Fimbra warns of high-income risk

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INVESTMENT regulators are mounting a concerted effort to warn investors of the risks of funds that pay high income at the cost of endangering the security of their capital, writes Paul Durman.

Fimbra yesterday issued guidance to the financial advisers it regulates to tell them that it is important for investors to realise the difference between a payment from capital, and dividend or interest payments.

'If a rate of 'income' is offered that is much higher than can be obtained by dividend or deposit, it will normally be the case that the higher return is obtained at some risk to capital or at the expense of capital growth,' Fimbra said.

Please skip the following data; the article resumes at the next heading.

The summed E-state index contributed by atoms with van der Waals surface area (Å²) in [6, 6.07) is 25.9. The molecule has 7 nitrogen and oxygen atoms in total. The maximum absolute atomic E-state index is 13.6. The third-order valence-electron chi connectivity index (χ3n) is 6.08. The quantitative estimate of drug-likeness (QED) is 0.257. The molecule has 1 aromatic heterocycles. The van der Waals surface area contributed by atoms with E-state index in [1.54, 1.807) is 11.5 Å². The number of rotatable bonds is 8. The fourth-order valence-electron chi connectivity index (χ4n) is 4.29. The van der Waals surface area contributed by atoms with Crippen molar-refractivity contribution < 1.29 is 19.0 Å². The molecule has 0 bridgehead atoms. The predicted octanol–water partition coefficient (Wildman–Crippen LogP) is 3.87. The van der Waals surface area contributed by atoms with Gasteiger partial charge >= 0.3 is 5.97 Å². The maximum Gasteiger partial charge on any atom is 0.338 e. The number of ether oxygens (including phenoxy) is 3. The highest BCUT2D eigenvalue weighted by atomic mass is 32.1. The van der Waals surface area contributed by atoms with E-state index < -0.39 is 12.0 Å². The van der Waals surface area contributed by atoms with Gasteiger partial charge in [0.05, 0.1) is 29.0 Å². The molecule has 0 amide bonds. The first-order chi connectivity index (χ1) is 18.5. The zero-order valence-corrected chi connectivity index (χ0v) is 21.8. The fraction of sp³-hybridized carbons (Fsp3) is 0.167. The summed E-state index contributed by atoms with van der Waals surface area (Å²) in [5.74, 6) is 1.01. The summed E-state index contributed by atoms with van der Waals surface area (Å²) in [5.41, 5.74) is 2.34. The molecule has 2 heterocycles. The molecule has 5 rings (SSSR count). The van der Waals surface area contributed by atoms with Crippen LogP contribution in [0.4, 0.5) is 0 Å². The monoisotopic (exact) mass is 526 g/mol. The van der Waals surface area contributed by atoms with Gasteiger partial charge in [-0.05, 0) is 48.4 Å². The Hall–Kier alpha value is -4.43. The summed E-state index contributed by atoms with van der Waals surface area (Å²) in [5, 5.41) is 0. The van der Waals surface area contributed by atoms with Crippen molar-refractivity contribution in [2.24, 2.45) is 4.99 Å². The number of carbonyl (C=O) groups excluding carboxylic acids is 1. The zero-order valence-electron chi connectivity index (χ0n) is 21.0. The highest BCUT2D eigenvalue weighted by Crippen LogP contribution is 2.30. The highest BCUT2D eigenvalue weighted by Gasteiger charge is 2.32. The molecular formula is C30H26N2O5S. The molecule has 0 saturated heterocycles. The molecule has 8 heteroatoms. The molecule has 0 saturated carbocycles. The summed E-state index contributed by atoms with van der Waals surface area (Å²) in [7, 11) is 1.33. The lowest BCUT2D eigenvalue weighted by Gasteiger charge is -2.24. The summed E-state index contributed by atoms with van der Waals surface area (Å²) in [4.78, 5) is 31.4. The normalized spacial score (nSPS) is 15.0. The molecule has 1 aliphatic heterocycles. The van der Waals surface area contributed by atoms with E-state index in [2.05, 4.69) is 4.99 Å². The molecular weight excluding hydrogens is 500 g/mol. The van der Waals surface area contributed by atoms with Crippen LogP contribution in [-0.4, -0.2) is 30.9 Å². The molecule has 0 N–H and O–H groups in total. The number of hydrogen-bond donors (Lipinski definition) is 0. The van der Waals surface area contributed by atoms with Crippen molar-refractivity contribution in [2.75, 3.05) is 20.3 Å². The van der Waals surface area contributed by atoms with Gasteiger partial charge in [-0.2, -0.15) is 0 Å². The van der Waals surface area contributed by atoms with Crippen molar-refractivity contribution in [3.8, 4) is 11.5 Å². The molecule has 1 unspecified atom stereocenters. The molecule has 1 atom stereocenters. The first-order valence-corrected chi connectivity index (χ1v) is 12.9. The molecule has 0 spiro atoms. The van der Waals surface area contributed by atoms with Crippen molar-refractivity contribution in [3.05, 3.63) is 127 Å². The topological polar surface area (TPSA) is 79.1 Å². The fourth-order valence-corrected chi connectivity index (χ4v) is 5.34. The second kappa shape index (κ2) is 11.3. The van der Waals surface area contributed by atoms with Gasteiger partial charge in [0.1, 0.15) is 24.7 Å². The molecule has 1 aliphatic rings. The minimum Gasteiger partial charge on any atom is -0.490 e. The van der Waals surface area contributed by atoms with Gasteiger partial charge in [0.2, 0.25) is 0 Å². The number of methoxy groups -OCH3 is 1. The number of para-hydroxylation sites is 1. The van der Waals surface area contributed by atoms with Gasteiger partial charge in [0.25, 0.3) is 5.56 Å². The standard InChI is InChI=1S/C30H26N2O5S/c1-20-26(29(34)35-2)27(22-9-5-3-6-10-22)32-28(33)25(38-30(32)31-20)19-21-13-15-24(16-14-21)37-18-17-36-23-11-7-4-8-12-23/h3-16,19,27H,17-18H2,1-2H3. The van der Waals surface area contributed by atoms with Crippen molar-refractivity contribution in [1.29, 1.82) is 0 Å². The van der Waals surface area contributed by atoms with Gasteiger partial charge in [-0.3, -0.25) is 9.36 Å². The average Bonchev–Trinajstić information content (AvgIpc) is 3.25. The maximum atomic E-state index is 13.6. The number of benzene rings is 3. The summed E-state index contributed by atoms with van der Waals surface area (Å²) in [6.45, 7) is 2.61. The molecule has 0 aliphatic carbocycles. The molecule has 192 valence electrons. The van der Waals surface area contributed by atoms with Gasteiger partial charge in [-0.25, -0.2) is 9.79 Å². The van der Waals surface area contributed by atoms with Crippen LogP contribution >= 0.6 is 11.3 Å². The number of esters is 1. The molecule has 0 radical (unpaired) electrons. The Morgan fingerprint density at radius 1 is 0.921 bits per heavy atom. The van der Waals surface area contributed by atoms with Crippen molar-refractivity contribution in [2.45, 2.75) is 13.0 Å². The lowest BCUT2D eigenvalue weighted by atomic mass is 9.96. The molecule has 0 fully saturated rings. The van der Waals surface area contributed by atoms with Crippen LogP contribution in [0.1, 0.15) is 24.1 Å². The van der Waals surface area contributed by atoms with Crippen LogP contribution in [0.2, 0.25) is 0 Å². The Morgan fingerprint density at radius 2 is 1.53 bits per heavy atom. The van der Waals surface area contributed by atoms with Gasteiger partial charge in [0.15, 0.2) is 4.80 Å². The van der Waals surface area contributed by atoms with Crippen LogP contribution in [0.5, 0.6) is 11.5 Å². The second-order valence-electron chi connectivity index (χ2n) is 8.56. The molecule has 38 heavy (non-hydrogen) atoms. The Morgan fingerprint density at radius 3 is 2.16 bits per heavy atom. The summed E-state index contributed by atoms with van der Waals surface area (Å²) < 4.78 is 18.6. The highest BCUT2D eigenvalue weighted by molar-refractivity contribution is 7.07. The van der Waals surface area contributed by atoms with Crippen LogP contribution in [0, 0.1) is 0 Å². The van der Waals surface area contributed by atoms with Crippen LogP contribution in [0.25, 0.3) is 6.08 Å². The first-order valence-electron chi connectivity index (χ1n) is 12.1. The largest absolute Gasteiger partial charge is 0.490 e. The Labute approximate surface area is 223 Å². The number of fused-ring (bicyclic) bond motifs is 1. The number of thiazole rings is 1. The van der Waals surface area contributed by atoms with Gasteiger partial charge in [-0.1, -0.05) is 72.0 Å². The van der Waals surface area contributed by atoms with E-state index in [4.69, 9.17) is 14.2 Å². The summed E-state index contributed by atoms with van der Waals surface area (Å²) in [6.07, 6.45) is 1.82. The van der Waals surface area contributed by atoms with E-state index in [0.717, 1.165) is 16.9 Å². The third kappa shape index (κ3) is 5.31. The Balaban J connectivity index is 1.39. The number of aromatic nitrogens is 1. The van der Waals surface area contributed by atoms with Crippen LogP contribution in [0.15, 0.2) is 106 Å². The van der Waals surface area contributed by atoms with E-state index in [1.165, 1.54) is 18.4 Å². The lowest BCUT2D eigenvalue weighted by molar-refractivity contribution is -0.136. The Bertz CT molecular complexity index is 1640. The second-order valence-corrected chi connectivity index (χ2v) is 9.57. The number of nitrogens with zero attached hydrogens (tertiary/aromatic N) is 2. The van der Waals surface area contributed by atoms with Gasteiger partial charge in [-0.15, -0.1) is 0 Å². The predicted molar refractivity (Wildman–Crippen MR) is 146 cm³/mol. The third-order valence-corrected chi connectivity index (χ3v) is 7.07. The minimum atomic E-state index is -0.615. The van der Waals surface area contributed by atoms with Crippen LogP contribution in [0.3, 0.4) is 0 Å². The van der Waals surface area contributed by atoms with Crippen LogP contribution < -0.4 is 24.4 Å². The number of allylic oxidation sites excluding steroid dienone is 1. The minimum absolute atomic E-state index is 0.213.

Similar warnings are being issued by Lautro, the life insurance regulator, the Investment Management Regulatory Organisation and the Securities and Investments Board, the senior City watchdog.

Concern arises from the popularity of high-income funds since deposit rates fell to their present lows. Foreign & Colonial's Higher Income Plan, which pays 10 per cent from investing in a mixture of shares, cash and options, has taken pounds 455m since its February launch.

But Save & Prosper has just abandoned its plans for a high-income fund because of its concern about capital erosion.